Submitted to: International Symposium on Fungal Endophytes of Grasses
Publication Type: Proceedings
Publication Acceptance Date: 2/1/2007
Publication Date: 3/25/2007
Citation: Clement, S.L., Elberson, L.R., Kynaston, M. 2007. High Neotyphodium infection frequencies in tillers and seed of infected tall fescue plants, pp. 49-52. Proceedings of the 6th International Symposium on Fungal Endophytes of Grasses (A.J. Popay and E.R. Thom, eds.). New Zealand Grassland Association, Dunedin, New Zealand. Interpretive Summary: This Proceedings chapter for a forthcoming conference on fungal endophytes of temperate grasses details the results of a three year project on retention of these fungi during the course of grass seed regneration activities at the USDA-ARS seedbank at Pullman, Washington. This seedbank is one of the world's largest, maintaining over 17,000 accessions of temperate grasses for U.S. and world agriculture. The genetically diverse endophytes (called Neotyphodium fungi) that exist in these grass accessions are very important to breeders and scientists in the U.S. and overseas who require new strains to endow grass cultivars with stress resistance. And because many existing grass cultivars harbor endophytes that produce alkaloids toxic to grazing livestock, seedbanks like the Pullman facility have become more important as a possible source for nontoxic endophyte strains. Therefore, curators at this seedbank must preserve this important microbial germplasm. This research is important because it demonstrates that seed regeneration activities at the Pullman seedbank are optimal for preserving viable Neotyphodium endophytes.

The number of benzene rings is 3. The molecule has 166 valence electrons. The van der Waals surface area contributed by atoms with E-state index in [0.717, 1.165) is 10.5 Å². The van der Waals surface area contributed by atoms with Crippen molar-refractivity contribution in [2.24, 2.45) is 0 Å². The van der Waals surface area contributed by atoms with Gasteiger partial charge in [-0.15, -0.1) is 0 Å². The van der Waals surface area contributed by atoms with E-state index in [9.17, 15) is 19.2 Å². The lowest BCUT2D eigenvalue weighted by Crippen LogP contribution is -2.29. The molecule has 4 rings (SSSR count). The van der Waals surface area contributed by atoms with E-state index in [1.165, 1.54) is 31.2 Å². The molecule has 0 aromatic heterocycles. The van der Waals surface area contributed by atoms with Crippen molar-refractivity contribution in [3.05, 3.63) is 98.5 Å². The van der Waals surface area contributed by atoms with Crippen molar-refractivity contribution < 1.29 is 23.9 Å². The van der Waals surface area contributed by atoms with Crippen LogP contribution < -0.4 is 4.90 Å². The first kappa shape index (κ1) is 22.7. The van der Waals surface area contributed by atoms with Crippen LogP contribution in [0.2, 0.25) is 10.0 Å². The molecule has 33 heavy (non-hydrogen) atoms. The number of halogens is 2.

Technical Abstract: This research quantified frequencies of Neotyphodium infected (E+) tillers and mature seed from field-grown E+ plants of two wild tall fescue accessions from Morocco and Sardinia, Italy. Tiller infection rates were 100% (n = 50 from 10 E+ plants/accession) for each accession and over 99% of the seed (n = 2,394) from E+ plants of both accessions harbored viable Neotyphodium endophyte. Germination rates for E+ seed were 93.8% (Morocco accession) and 97.8% (Sardinia). These results indicate that E+ wild tall fescue plants are capable of near perfect vertical transmission of viable endophyte into seed. They also suggest that current seed-regeneration protocols at the USDA-ARS Western Regional Plant Introduction Station, Pullman, Washington USA, are not detrimental for retaining viable endophytes in grass seed.